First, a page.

Japan plans new wind legislation

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The Japanese government cabinet last month approved the draft of a Renewables Portfolio Standard (RPS) which is now wending its way through the parliamentary process. Under the legislation, which sets a minimum standard for the proportion of renewables power in the country's electricity portfolio, Japan's utilities will be obliged to source 1.1% of their total electricity supply from renewables by 2010. They can meet the obligation through their own production or by buying in green power from independent power producers and other utilities, possibly through a system of green credit trade. The proposed law was sent on its way by the cabinet on March 15.

The draft law, however, has come in for heavy criticism from not only the green power lobby, but also the environment ministry. The bill, which is being proposed by the Ministry of Economy Trade and Industry (METI), includes a range of energy sources as "green." As well as wind they include solar, geothermal, hydro and "sources other than oil that the government specifies." Critics fear that this means allowing power from incineration of waste into the green basket. The environment ministry fears this questionably "renewable" source could actually increase CO2 emissions, a view shared by Japan's Green Energy Network (GEN). "Waste should not be classified as a green energy source as it pollutes the air," says GEN's Tetsunari Iida, a former nuclear engineer and member of a coalition group set up to support renewables. "Waste power plants will be able to supply enough electricity to fill the government quota and they will be able to do it at a much lower cost than wind turbines." And while companies like Sanix Co, a plastics group which plans to build five power plant fed by burning waste plastic, can sell their electricity to end customers, wind developers will be obliged to sell their electricity to a utility, leaving the market price structure unclear.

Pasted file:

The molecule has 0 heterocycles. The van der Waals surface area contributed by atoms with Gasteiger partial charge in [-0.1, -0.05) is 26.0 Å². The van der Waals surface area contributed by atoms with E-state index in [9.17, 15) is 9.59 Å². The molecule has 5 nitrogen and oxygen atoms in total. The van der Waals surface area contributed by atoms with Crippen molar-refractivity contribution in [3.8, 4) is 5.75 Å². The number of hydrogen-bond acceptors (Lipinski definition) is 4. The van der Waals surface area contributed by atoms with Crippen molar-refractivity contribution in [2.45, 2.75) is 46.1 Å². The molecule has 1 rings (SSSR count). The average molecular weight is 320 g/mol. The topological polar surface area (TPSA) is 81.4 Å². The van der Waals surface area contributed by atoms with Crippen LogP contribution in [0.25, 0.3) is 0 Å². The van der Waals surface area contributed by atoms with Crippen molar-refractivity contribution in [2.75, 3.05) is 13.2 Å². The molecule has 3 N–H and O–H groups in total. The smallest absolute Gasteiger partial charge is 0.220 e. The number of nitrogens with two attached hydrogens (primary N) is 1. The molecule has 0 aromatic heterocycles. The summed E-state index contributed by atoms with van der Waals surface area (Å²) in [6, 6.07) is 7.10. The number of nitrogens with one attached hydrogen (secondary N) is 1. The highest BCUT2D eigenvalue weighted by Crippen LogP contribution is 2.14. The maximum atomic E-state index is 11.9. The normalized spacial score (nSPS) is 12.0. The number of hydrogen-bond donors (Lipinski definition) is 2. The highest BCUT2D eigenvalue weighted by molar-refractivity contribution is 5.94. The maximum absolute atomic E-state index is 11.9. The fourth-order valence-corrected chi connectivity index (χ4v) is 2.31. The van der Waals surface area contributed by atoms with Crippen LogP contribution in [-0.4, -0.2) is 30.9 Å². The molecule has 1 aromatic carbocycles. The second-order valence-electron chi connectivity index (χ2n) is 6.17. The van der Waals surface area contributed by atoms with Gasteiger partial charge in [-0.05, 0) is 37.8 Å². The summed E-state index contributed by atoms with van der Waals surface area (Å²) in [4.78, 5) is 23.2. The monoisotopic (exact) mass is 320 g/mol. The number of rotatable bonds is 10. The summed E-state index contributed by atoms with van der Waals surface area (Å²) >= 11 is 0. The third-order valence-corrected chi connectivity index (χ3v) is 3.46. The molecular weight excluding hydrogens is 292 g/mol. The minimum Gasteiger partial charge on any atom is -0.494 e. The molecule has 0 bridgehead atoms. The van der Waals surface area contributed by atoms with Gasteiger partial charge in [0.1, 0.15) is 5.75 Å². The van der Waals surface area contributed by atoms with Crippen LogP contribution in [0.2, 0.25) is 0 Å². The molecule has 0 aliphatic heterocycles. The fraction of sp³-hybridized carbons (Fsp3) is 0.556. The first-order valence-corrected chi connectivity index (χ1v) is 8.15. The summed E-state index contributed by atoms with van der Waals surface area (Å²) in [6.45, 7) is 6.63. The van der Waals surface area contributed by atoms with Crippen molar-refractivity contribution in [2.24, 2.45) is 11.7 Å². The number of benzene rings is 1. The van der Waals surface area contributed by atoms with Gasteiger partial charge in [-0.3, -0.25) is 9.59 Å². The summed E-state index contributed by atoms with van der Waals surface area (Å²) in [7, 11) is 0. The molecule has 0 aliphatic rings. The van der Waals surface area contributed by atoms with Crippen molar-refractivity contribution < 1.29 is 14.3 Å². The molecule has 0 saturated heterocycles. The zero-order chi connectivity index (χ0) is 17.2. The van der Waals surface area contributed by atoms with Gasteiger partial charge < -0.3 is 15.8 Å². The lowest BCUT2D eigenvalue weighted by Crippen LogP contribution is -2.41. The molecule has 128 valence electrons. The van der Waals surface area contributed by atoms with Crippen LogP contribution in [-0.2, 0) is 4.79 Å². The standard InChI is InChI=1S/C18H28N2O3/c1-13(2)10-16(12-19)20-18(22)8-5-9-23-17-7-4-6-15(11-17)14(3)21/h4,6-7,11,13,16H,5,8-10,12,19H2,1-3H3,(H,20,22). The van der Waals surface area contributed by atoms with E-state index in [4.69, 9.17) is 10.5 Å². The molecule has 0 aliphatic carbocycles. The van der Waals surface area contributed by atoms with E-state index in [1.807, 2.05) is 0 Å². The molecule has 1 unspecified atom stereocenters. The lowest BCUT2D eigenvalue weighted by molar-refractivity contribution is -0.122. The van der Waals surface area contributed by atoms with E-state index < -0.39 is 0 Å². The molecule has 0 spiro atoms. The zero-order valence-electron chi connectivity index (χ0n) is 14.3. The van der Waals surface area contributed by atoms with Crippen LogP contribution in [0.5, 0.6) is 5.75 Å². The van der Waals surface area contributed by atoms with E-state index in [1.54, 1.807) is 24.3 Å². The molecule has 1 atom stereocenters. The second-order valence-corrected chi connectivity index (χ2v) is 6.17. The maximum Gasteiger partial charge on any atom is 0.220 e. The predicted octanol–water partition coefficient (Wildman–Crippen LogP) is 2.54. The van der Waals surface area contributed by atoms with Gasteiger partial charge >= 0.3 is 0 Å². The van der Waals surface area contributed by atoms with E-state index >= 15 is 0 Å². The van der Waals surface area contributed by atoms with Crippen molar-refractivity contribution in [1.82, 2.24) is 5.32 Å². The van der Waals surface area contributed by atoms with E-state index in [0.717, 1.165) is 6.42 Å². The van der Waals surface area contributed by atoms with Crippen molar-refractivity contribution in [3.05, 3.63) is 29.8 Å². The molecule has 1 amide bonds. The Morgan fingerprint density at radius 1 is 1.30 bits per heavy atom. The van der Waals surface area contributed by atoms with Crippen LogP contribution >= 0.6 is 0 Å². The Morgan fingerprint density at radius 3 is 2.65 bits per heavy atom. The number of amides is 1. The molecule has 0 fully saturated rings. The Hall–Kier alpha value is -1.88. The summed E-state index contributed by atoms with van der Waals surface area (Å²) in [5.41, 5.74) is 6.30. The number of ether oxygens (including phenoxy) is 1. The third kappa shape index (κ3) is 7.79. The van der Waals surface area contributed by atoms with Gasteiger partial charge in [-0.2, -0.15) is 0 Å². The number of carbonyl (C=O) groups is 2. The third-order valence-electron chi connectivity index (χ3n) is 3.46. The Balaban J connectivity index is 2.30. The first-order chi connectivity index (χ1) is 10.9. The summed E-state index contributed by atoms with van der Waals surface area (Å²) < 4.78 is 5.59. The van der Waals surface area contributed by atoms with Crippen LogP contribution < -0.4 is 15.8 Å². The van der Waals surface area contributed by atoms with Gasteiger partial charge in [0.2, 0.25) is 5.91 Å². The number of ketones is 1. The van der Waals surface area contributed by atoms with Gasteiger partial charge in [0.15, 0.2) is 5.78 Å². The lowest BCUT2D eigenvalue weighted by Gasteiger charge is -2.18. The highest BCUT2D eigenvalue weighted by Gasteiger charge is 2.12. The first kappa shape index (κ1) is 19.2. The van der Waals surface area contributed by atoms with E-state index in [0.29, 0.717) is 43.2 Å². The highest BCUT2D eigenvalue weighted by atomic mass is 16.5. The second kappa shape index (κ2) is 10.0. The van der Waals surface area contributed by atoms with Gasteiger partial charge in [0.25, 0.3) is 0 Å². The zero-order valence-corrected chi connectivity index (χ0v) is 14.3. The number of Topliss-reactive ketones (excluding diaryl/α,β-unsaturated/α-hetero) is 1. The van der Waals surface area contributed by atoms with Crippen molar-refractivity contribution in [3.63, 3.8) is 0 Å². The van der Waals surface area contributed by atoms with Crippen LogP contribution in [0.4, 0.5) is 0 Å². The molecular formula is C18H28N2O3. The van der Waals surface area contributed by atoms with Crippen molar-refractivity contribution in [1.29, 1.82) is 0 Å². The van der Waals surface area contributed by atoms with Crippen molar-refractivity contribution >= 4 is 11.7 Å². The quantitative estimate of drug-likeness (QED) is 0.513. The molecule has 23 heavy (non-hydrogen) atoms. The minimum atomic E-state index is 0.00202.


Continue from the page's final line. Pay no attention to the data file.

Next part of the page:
The wind industry fears a poorly constructed RPS may lead to a volatile pricing system. "If the government introduced a real RPS bill, then it would help the environment," says Iida. "But that is apparently not the government's intention." The current utility tendering system provides wind developers with long term contracts at a fixed price. An RPS might not provide the same financial security, fears GEN. It prefers a fixed tariffs system for wind power like that in Germany.

After its initial approval, the bill will now be presented to parliament. It will then go on to the Committee on Rules and Administration of the House of Representatives. There, it will be discussed further before going to the Committee of Economics and Industry (CEI) at the Lower House. If the bill is adopted it will continue on to the House of Councillors to be made law.

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